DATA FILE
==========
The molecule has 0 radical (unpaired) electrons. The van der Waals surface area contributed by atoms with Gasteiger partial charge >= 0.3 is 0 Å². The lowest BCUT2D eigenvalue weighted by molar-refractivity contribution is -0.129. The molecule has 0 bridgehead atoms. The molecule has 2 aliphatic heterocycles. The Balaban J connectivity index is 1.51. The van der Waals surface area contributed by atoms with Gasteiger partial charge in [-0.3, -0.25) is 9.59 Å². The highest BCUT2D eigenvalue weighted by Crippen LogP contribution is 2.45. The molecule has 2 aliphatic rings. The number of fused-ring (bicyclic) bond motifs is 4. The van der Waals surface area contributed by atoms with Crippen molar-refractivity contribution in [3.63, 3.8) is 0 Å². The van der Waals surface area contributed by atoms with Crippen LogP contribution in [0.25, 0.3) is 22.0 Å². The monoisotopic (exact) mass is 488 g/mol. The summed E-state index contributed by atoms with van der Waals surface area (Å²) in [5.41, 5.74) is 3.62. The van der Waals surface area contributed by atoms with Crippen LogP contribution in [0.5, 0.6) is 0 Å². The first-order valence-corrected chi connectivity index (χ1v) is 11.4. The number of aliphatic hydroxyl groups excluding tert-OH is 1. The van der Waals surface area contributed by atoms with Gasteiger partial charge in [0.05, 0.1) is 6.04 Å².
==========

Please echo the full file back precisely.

The molecule has 0 radical (unpaired) electrons. The van der Waals surface area contributed by atoms with Gasteiger partial charge >= 0.3 is 0 Å². The lowest BCUT2D eigenvalue weighted by molar-refractivity contribution is -0.129. The molecule has 0 bridgehead atoms. The molecule has 2 aliphatic heterocycles. The Balaban J connectivity index is 1.51. The van der Waals surface area contributed by atoms with Gasteiger partial charge in [-0.3, -0.25) is 9.59 Å². The highest BCUT2D eigenvalue weighted by Crippen LogP contribution is 2.45. The molecule has 2 aliphatic rings. The number of fused-ring (bicyclic) bond motifs is 4. The van der Waals surface area contributed by atoms with Crippen molar-refractivity contribution in [3.63, 3.8) is 0 Å². The van der Waals surface area contributed by atoms with Crippen LogP contribution in [0.25, 0.3) is 22.0 Å². The monoisotopic (exact) mass is 488 g/mol. The summed E-state index contributed by atoms with van der Waals surface area (Å²) in [5.41, 5.74) is 3.62. The van der Waals surface area contributed by atoms with Crippen LogP contribution in [0.5, 0.6) is 0 Å². The first-order valence-corrected chi connectivity index (χ1v) is 11.4. The number of aliphatic hydroxyl groups excluding tert-OH is 1. The van der Waals surface area contributed by atoms with Gasteiger partial charge in [0.05, 0.1) is 6.04 Å².